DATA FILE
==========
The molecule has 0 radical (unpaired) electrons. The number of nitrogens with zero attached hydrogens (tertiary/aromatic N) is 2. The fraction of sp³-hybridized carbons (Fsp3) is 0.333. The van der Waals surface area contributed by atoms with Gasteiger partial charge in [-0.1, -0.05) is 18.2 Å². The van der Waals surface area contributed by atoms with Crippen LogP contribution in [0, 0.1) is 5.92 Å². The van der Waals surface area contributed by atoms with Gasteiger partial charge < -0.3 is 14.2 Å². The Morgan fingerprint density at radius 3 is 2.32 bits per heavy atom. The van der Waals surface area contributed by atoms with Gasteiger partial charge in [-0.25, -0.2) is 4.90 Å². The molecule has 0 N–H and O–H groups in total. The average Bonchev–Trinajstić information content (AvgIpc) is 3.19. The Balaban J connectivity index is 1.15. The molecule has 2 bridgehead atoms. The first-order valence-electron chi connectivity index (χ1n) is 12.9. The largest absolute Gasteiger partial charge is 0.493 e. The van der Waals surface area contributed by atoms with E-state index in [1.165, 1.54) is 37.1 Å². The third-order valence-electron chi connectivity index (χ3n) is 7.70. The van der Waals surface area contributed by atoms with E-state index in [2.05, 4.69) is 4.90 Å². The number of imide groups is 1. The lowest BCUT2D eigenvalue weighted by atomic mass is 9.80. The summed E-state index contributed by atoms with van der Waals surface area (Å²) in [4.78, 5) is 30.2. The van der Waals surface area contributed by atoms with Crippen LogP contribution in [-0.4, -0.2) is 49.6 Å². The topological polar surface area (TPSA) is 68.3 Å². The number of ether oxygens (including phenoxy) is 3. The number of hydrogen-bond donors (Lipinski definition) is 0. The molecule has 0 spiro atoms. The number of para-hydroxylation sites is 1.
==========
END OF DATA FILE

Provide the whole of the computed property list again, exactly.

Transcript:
The molecule has 0 radical (unpaired) electrons. The number of nitrogens with zero attached hydrogens (tertiary/aromatic N) is 2. The fraction of sp³-hybridized carbons (Fsp3) is 0.333. The van der Waals surface area contributed by atoms with Gasteiger partial charge in [-0.1, -0.05) is 18.2 Å². The van der Waals surface area contributed by atoms with Crippen LogP contribution in [0, 0.1) is 5.92 Å². The van der Waals surface area contributed by atoms with Gasteiger partial charge < -0.3 is 14.2 Å². The Morgan fingerprint density at radius 3 is 2.32 bits per heavy atom. The van der Waals surface area contributed by atoms with Gasteiger partial charge in [-0.25, -0.2) is 4.90 Å². The molecule has 0 N–H and O–H groups in total. The average Bonchev–Trinajstić information content (AvgIpc) is 3.19. The Balaban J connectivity index is 1.15. The molecule has 2 bridgehead atoms. The first-order valence-electron chi connectivity index (χ1n) is 12.9. The largest absolute Gasteiger partial charge is 0.493 e. The van der Waals surface area contributed by atoms with E-state index in [1.165, 1.54) is 37.1 Å². The third-order valence-electron chi connectivity index (χ3n) is 7.70. The van der Waals surface area contributed by atoms with E-state index in [2.05, 4.69) is 4.90 Å². The number of imide groups is 1. The lowest BCUT2D eigenvalue weighted by atomic mass is 9.80. The summed E-state index contributed by atoms with van der Waals surface area (Å²) in [4.78, 5) is 30.2. The van der Waals surface area contributed by atoms with Crippen LogP contribution in [-0.4, -0.2) is 49.6 Å². The topological polar surface area (TPSA) is 68.3 Å². The number of ether oxygens (including phenoxy) is 3. The number of hydrogen-bond donors (Lipinski definition) is 0. The molecule has 0 spiro atoms. The number of para-hydroxylation sites is 1.